Our vision is a nation adhering to integrated solid waste management strategies and plans aiming at protecting the environment, human health and resource recovery, following the principles of a circular economy and sustainable consumption. The vision foresees a decrease in the quantity and hazardousness of waste generated, the promotion of reuse and recycling of waste, and the securing of environmentally sound and economically feasible technical solutions for disposal of residual waste.
Waste in Lebanon is made up of the following:
Sustainable waste management solutions have to evaluated against the following criteria:
- Environmental impact: Degree of harm to the environment
- Social impact: Communities’ knowledge and acceptance of the proposed solutions
- Health impact: Degree of potential harm to public health
- Land use: Requirement of land area needed
- Financial feasibility: Financial requirements for investment and potential returns
- Technical complexity: Degree of sophistication of technology relative to available expertise
- Local expertise: Availability of local expertise
- Institutional complexity: Institutional requirements and complexity in the needed administrative and legislative for the suggested solution.
Based on the above criteria, the Waste Management Coalition considers that any sustainable municipal waste management in Lebanon should start with the reduction and then recycling of paper, cardboard, metal, plastic and glass that account for more than 30% of the total waste generated. Organic material that accounts for more than 55% of total municipal waste generated could be treated biologically, by turning it into useful material such as compost or gas for energy.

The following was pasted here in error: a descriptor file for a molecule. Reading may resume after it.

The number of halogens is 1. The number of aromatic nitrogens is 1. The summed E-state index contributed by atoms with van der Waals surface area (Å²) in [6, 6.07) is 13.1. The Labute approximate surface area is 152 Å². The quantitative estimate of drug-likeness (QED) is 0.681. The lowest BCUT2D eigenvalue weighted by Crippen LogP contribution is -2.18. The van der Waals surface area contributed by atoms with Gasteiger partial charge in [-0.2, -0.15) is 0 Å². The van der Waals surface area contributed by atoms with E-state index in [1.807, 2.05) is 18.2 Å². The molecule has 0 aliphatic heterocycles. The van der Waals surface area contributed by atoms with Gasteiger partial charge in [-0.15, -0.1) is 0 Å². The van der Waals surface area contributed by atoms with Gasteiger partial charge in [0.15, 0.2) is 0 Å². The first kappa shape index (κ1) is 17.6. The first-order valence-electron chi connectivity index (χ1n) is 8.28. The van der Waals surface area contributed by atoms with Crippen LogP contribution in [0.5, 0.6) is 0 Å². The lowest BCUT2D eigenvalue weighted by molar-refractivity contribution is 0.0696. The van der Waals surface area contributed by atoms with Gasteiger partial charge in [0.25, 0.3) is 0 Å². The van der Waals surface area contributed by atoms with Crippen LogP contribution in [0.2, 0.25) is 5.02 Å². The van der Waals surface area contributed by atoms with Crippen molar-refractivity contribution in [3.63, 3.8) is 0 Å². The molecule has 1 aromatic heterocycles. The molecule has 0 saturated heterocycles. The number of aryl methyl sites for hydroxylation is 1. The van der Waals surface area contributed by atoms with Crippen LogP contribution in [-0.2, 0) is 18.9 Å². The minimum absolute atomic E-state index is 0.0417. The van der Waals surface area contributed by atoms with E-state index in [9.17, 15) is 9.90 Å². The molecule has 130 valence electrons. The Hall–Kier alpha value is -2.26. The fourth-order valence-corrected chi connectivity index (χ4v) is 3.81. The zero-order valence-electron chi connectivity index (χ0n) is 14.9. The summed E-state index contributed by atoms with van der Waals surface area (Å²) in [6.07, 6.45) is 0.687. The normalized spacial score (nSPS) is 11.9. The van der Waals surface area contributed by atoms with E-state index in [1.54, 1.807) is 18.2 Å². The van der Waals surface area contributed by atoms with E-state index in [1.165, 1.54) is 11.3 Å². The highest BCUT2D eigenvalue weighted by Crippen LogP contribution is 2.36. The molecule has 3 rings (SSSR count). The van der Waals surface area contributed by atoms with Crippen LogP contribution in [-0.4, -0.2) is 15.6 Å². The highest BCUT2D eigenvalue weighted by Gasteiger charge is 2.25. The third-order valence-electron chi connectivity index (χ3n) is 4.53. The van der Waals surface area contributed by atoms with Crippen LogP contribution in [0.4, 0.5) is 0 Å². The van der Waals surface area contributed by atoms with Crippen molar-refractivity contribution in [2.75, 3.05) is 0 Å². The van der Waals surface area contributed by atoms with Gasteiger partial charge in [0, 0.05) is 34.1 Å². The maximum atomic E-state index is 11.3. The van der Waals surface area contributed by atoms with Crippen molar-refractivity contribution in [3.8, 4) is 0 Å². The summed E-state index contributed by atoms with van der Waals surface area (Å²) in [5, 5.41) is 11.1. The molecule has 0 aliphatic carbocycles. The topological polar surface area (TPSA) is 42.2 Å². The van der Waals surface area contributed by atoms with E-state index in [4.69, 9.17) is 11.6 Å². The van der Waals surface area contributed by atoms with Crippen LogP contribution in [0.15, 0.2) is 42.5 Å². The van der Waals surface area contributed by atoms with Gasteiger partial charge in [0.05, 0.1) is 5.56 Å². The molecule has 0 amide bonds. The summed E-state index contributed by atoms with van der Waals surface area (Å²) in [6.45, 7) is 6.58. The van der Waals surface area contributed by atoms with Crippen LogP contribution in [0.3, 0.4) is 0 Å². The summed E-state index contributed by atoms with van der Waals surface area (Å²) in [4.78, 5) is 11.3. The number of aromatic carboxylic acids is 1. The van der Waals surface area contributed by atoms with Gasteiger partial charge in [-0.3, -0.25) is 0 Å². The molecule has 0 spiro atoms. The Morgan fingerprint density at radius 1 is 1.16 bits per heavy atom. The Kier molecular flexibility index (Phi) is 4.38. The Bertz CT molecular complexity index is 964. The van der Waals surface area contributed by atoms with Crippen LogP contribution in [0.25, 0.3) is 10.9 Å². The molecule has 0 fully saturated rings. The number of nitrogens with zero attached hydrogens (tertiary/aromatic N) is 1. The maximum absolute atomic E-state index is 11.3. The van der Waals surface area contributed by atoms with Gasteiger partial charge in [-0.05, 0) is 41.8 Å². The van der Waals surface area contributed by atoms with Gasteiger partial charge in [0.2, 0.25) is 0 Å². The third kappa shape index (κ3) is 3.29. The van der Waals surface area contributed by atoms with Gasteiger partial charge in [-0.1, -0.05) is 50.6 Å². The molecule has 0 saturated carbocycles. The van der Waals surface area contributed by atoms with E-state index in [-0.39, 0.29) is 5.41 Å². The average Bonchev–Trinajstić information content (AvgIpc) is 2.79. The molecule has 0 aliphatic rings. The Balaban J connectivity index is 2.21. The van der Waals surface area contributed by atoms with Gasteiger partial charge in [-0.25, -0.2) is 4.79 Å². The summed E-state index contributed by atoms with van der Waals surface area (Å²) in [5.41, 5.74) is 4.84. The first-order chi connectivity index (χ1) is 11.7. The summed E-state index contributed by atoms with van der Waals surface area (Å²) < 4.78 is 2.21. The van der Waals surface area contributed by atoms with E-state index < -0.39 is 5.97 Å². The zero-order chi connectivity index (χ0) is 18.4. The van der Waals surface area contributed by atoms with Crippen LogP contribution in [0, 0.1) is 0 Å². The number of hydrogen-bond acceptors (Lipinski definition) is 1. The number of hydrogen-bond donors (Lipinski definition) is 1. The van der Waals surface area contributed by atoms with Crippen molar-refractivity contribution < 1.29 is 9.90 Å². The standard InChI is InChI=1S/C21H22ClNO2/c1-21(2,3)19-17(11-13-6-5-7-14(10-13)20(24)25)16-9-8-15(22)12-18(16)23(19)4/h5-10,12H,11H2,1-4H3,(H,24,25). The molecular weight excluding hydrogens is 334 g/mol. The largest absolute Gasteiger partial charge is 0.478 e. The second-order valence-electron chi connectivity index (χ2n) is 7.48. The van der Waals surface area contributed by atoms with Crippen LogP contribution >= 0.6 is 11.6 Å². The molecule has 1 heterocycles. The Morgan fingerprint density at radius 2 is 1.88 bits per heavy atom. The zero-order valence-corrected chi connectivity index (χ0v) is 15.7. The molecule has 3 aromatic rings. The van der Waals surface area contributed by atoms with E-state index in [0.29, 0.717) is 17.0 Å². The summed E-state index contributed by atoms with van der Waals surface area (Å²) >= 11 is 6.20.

In total, 85% of the total waste generated would be sustainably treated through recycling and organic waste biological treatment, without resorting to incinerators, especially in the absence of legal and institutional frameworks for monitoring and controlling incineration operations along international standards.
A sustainable solution to the waste problem in Lebanon requires the development of integrated and comprehensive planning following the waste management hierarchy.
Resorting to incineration for municipal waste management in Lebanon is the most harmful option to the environment and people’s health. It is much more expensive, a complicated and hazardous technique, especially when compared to mechanical and anaerobic biological treatment techniques, which rely on sorting and recycling. Lebanon has already implemented these techniques with promising results. In addition, their negative effects on the environment and society remains much more contained.